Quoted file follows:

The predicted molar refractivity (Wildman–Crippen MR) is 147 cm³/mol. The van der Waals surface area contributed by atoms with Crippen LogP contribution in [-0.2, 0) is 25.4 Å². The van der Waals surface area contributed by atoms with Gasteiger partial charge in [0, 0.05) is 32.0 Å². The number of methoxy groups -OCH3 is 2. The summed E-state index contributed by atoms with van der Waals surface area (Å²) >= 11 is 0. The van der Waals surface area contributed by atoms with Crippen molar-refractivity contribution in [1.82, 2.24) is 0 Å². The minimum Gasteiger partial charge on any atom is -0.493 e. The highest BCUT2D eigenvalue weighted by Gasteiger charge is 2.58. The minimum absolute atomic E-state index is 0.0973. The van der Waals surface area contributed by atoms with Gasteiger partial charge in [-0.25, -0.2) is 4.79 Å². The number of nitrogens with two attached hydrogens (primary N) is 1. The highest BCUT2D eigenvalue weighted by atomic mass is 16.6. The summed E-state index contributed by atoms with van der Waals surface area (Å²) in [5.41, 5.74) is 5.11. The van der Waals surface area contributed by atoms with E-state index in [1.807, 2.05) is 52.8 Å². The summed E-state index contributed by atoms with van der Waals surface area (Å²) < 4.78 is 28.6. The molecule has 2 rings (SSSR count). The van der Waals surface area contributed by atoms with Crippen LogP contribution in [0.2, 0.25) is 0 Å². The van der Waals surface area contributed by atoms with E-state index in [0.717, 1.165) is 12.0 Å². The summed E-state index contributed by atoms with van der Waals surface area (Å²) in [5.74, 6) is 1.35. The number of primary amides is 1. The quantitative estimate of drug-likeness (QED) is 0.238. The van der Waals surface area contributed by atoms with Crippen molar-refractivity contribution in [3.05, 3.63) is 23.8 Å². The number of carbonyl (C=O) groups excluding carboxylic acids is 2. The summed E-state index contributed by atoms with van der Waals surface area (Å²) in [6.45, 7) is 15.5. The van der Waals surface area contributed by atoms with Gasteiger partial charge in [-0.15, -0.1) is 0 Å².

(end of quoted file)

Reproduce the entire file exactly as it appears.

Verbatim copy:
The predicted molar refractivity (Wildman–Crippen MR) is 147 cm³/mol. The van der Waals surface area contributed by atoms with Crippen LogP contribution in [-0.2, 0) is 25.4 Å². The van der Waals surface area contributed by atoms with Gasteiger partial charge in [0, 0.05) is 32.0 Å². The number of methoxy groups -OCH3 is 2. The summed E-state index contributed by atoms with van der Waals surface area (Å²) >= 11 is 0. The van der Waals surface area contributed by atoms with Crippen molar-refractivity contribution in [1.82, 2.24) is 0 Å². The minimum Gasteiger partial charge on any atom is -0.493 e. The highest BCUT2D eigenvalue weighted by Gasteiger charge is 2.58. The minimum absolute atomic E-state index is 0.0973. The van der Waals surface area contributed by atoms with Gasteiger partial charge in [-0.25, -0.2) is 4.79 Å². The number of nitrogens with two attached hydrogens (primary N) is 1. The highest BCUT2D eigenvalue weighted by atomic mass is 16.6. The summed E-state index contributed by atoms with van der Waals surface area (Å²) in [5.41, 5.74) is 5.11. The van der Waals surface area contributed by atoms with E-state index in [1.807, 2.05) is 52.8 Å². The summed E-state index contributed by atoms with van der Waals surface area (Å²) < 4.78 is 28.6. The molecule has 2 rings (SSSR count). The van der Waals surface area contributed by atoms with Crippen LogP contribution in [0.2, 0.25) is 0 Å². The van der Waals surface area contributed by atoms with E-state index in [0.717, 1.165) is 12.0 Å². The summed E-state index contributed by atoms with van der Waals surface area (Å²) in [5.74, 6) is 1.35. The number of primary amides is 1. The quantitative estimate of drug-likeness (QED) is 0.238. The van der Waals surface area contributed by atoms with Crippen molar-refractivity contribution in [3.05, 3.63) is 23.8 Å². The number of carbonyl (C=O) groups excluding carboxylic acids is 2. The summed E-state index contributed by atoms with van der Waals surface area (Å²) in [6.45, 7) is 15.5. The van der Waals surface area contributed by atoms with Gasteiger partial charge in [-0.15, -0.1) is 0 Å².